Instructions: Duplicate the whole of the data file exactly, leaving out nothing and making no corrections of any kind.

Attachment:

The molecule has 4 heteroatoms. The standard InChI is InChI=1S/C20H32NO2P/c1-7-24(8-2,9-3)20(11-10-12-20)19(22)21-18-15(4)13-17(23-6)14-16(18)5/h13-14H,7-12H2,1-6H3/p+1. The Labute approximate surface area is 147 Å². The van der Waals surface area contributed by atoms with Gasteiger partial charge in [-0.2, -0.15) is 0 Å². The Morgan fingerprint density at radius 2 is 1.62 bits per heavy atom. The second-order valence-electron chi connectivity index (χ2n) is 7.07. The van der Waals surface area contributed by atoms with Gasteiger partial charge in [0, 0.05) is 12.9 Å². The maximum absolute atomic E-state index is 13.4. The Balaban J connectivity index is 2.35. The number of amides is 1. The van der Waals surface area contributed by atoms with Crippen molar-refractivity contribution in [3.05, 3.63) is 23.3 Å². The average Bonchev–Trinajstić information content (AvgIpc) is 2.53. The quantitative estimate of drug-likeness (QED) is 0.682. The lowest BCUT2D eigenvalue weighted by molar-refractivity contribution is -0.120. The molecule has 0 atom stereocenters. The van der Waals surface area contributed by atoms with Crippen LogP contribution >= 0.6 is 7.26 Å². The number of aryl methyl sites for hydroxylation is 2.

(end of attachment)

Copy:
The molecule has 4 heteroatoms. The standard InChI is InChI=1S/C20H32NO2P/c1-7-24(8-2,9-3)20(11-10-12-20)19(22)21-18-15(4)13-17(23-6)14-16(18)5/h13-14H,7-12H2,1-6H3/p+1. The Labute approximate surface area is 147 Å². The van der Waals surface area contributed by atoms with Gasteiger partial charge in [-0.2, -0.15) is 0 Å². The Morgan fingerprint density at radius 2 is 1.62 bits per heavy atom. The second-order valence-electron chi connectivity index (χ2n) is 7.07. The van der Waals surface area contributed by atoms with Gasteiger partial charge in [0, 0.05) is 12.9 Å². The maximum absolute atomic E-state index is 13.4. The Balaban J connectivity index is 2.35. The number of amides is 1. The van der Waals surface area contributed by atoms with Crippen molar-refractivity contribution in [3.05, 3.63) is 23.3 Å². The average Bonchev–Trinajstić information content (AvgIpc) is 2.53. The quantitative estimate of drug-likeness (QED) is 0.682. The lowest BCUT2D eigenvalue weighted by molar-refractivity contribution is -0.120. The molecule has 0 atom stereocenters. The van der Waals surface area contributed by atoms with Crippen LogP contribution >= 0.6 is 7.26 Å². The number of aryl methyl sites for hydroxylation is 2.